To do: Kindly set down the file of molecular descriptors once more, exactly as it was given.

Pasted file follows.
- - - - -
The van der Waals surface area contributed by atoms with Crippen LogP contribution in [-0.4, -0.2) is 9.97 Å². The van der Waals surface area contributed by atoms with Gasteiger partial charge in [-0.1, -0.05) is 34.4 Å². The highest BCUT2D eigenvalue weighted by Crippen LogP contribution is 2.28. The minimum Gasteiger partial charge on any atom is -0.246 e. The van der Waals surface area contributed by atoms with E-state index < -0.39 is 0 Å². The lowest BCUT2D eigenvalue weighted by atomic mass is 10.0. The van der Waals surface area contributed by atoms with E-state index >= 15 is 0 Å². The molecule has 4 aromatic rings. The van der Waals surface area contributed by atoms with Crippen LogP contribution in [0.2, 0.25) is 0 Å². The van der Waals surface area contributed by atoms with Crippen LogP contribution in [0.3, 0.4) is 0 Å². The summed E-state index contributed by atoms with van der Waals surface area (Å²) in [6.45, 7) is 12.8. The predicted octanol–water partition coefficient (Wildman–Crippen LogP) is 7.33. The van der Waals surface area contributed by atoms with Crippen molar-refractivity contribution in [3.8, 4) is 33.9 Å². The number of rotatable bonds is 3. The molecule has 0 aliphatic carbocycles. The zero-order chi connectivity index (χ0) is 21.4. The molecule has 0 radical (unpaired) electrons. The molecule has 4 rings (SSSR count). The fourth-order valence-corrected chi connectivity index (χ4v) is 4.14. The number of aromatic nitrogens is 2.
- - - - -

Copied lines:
The van der Waals surface area contributed by atoms with Crippen LogP contribution in [-0.4, -0.2) is 9.97 Å². The van der Waals surface area contributed by atoms with Gasteiger partial charge in [-0.1, -0.05) is 34.4 Å². The highest BCUT2D eigenvalue weighted by Crippen LogP contribution is 2.28. The minimum Gasteiger partial charge on any atom is -0.246 e. The van der Waals surface area contributed by atoms with E-state index < -0.39 is 0 Å². The lowest BCUT2D eigenvalue weighted by atomic mass is 10.0. The van der Waals surface area contributed by atoms with E-state index >= 15 is 0 Å². The molecule has 4 aromatic rings. The van der Waals surface area contributed by atoms with Crippen LogP contribution in [0.2, 0.25) is 0 Å². The van der Waals surface area contributed by atoms with Crippen LogP contribution in [0.3, 0.4) is 0 Å². The summed E-state index contributed by atoms with van der Waals surface area (Å²) in [6.45, 7) is 12.8. The predicted octanol–water partition coefficient (Wildman–Crippen LogP) is 7.33. The van der Waals surface area contributed by atoms with Crippen molar-refractivity contribution in [3.8, 4) is 33.9 Å². The number of rotatable bonds is 3. The molecule has 0 aliphatic carbocycles. The zero-order chi connectivity index (χ0) is 21.4. The molecule has 0 radical (unpaired) electrons. The molecule has 4 rings (SSSR count). The fourth-order valence-corrected chi connectivity index (χ4v) is 4.14. The number of aromatic nitrogens is 2.